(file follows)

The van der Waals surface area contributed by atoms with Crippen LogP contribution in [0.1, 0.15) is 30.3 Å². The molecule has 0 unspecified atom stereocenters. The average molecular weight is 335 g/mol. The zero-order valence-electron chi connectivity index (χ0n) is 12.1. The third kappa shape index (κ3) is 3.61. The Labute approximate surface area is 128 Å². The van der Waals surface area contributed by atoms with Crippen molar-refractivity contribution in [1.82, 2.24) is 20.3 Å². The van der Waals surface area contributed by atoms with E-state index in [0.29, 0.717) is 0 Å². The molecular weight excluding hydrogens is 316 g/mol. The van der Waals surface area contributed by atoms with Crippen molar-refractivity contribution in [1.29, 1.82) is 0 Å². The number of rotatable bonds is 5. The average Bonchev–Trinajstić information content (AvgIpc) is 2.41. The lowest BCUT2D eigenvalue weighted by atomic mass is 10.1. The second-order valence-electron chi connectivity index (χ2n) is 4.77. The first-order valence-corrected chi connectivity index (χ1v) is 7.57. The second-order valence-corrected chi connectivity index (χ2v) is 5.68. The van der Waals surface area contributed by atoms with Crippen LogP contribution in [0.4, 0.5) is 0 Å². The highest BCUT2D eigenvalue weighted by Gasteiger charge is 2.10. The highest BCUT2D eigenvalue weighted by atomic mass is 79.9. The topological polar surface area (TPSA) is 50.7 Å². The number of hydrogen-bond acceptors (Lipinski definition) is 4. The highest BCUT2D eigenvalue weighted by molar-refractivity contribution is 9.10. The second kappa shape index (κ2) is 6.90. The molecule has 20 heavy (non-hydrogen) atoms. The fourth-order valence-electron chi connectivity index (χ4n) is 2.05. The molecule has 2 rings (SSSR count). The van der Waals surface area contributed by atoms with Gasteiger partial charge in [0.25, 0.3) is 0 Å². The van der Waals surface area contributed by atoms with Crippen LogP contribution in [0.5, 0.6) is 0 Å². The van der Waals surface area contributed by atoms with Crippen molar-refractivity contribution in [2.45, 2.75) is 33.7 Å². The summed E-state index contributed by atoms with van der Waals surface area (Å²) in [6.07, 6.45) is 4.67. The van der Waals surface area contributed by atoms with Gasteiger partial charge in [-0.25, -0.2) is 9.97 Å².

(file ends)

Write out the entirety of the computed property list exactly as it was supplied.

The van der Waals surface area contributed by atoms with Crippen LogP contribution in [0.1, 0.15) is 30.3 Å². The molecule has 0 unspecified atom stereocenters. The average molecular weight is 335 g/mol. The zero-order valence-electron chi connectivity index (χ0n) is 12.1. The third kappa shape index (κ3) is 3.61. The Labute approximate surface area is 128 Å². The van der Waals surface area contributed by atoms with Crippen molar-refractivity contribution in [1.82, 2.24) is 20.3 Å². The van der Waals surface area contributed by atoms with E-state index in [0.29, 0.717) is 0 Å². The molecular weight excluding hydrogens is 316 g/mol. The van der Waals surface area contributed by atoms with Crippen molar-refractivity contribution in [1.29, 1.82) is 0 Å². The number of rotatable bonds is 5. The average Bonchev–Trinajstić information content (AvgIpc) is 2.41. The lowest BCUT2D eigenvalue weighted by atomic mass is 10.1. The second-order valence-electron chi connectivity index (χ2n) is 4.77. The first-order valence-corrected chi connectivity index (χ1v) is 7.57. The second-order valence-corrected chi connectivity index (χ2v) is 5.68. The van der Waals surface area contributed by atoms with Crippen LogP contribution in [0.4, 0.5) is 0 Å². The highest BCUT2D eigenvalue weighted by Gasteiger charge is 2.10. The highest BCUT2D eigenvalue weighted by atomic mass is 79.9. The topological polar surface area (TPSA) is 50.7 Å². The number of hydrogen-bond acceptors (Lipinski definition) is 4. The highest BCUT2D eigenvalue weighted by molar-refractivity contribution is 9.10. The second kappa shape index (κ2) is 6.90. The molecule has 20 heavy (non-hydrogen) atoms. The fourth-order valence-electron chi connectivity index (χ4n) is 2.05. The molecule has 2 rings (SSSR count). The van der Waals surface area contributed by atoms with Gasteiger partial charge in [0.25, 0.3) is 0 Å². The van der Waals surface area contributed by atoms with Crippen LogP contribution in [0.5, 0.6) is 0 Å². The van der Waals surface area contributed by atoms with Crippen molar-refractivity contribution in [2.45, 2.75) is 33.7 Å². The summed E-state index contributed by atoms with van der Waals surface area (Å²) in [6.07, 6.45) is 4.67. The van der Waals surface area contributed by atoms with Gasteiger partial charge in [-0.25, -0.2) is 9.97 Å².